Angry at the injustice, his brave daughter confronts the local authorities to defend her father’s honour. She hears all sorts of mocking words from Chel köz. Urkuya, realising that she alone cannot fight injustice, makes a decision of historical importance. On the same day she writes an application to the Komsomol organisation to join the Komsomol. In 2-3 days she becomes a member of Komsomol, but she does not stop there, agitates her peers to become Komsomol members too. “Enough to endure humiliation, it’s time to live in a new way!”. Under this motto passes the life of this determined and brave girl. She faithfully embraces her life’s purpose and serves the new government in the fight against bai-manapas. Urkuya immediately solves her first priority task and gets Chel kyoz expelled from the Komsomol, proving that he is a kulak’s offspring.  In this way she raises her authority as a fighter against the exploiters. In 1930 Urkuya joins the All-Union Communist Party as a candidate, and in 1932 she was one of the first in Kyrgyzstan to become a member of the Communist Party.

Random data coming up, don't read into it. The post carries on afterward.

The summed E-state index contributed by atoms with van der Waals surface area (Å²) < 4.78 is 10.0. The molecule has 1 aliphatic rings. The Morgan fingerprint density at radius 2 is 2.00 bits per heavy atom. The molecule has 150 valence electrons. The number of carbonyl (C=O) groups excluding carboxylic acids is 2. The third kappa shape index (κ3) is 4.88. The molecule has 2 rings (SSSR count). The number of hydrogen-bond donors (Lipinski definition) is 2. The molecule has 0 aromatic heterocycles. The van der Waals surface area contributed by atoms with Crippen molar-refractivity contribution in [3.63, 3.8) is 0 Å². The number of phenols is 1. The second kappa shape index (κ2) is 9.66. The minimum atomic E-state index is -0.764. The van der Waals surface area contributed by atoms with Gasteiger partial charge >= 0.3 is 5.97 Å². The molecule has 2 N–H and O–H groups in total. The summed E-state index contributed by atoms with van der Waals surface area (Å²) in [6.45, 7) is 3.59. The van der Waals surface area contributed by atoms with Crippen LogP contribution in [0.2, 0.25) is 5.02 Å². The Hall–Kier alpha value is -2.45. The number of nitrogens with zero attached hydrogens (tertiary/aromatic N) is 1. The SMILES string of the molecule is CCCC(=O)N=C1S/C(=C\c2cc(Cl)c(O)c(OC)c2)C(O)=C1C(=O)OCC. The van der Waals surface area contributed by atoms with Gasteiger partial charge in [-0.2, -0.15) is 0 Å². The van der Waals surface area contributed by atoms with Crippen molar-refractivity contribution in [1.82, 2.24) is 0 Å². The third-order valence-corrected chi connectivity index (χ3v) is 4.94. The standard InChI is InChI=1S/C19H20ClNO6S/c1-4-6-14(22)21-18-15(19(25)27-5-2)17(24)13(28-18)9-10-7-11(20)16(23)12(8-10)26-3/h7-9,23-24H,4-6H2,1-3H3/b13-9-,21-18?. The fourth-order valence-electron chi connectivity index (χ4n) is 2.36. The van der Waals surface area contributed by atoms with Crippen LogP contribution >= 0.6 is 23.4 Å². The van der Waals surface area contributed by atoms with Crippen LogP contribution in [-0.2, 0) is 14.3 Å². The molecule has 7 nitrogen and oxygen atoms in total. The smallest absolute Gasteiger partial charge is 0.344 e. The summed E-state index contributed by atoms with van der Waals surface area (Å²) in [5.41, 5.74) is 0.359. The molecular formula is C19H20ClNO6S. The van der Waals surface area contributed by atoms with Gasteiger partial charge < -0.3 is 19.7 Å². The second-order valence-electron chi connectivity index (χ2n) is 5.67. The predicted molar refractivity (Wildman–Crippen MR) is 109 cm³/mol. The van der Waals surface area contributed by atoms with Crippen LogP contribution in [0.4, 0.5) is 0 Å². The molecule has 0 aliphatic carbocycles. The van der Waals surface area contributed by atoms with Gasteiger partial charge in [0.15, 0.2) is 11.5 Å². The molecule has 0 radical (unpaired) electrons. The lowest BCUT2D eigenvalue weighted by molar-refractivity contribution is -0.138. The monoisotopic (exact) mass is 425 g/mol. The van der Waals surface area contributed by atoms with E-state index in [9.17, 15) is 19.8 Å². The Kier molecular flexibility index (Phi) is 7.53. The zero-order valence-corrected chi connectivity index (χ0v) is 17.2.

In the meantime, a lot is happening. Her parents at first did not approve of their daughter’s initiative, but over time they realised that her decision was the right one, it was the dictates of the time. This further encouraged the girl. The positive course of the struggle against the old regime, successful public activity encouraged Urkuyu, and she goes forward to the goal more and more resolutely, and her opponents have to give up their positions. She gave herself wholeheartedly to her work that sometimes she came home past midnight, leaving her parents in anxious worry.